Ireland’s first ambassador to the US to be honoured
John Hearne began tradition of presenting a bowl of shamrock to the White House
The Hearne family upon their arrival to the US in 1950.
Ireland’s first ambassador to the US is to be honoured at a ceremony on Tuesday in Washington.
During John Hearne’s decade in the role he began the tradition of presenting a bowl of shamrock to the White House on St Patrick’s Day. Before that, he worked as a civil servant in the department of external affairs and was credited by Eamon de Valera as the chief architect of the 1937 Constitution which the ceremony will also recognise.
Hearne took up the ambassador post in 1950 when Ireland was in a difficult position on the international stage according to his biographer, Waterford historian Eugene Broderick. “We had been neutral in the second World War and to some extent he was trying to explain a policy that really didn’t go down well with a lot of people. We kind of think that when John F Kennedy came to the White House that Ireland was very well got – it wasn’t though. People couldn’t really understand the policy from an Irish perspective, and Hearne had to make sure that communication lines were kept open and Ireland’s cause could be served through soft diplomacy,” he said.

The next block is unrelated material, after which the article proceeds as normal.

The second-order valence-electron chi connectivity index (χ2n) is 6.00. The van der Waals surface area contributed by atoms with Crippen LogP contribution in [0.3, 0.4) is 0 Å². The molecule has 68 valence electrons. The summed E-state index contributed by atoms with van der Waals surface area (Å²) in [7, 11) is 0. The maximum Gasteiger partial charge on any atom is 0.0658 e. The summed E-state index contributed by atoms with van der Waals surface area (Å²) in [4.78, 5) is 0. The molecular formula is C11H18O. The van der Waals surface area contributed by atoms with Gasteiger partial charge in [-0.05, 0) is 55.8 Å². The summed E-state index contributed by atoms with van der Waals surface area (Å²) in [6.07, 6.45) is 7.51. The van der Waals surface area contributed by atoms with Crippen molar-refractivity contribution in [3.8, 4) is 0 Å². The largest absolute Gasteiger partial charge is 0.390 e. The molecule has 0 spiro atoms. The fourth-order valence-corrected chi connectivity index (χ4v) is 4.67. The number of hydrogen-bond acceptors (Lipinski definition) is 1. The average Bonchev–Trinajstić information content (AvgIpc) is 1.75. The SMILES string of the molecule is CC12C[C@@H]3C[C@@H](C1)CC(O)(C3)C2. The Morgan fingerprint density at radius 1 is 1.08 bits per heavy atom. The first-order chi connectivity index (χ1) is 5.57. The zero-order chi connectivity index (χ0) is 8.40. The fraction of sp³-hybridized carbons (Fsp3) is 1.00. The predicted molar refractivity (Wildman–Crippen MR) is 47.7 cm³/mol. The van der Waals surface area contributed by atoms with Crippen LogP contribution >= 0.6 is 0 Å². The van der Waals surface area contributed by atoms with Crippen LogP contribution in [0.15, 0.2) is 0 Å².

Hearne had displayed imagination, Dr Broderick said, by seeing “an opportunity to establish a calling a card to the White House with the bowl of shamrock”.
The event will hold several connections to Hearne’s home county of Waterford, where he was born in 1893. Its host, the Ambassador to the US Dan Mulhall is also a Waterford native and together with the Mayor of Waterford City and County will unveil a bust of the late diplomat designed by sculptor Liz O’Kane. A group from the Waterford Museum of Treasures, as well as members of Hearne’s family will be travelling from Dublin, Switzerland and New York to the ceremony at the Irish Ambassador’s residence in Washington.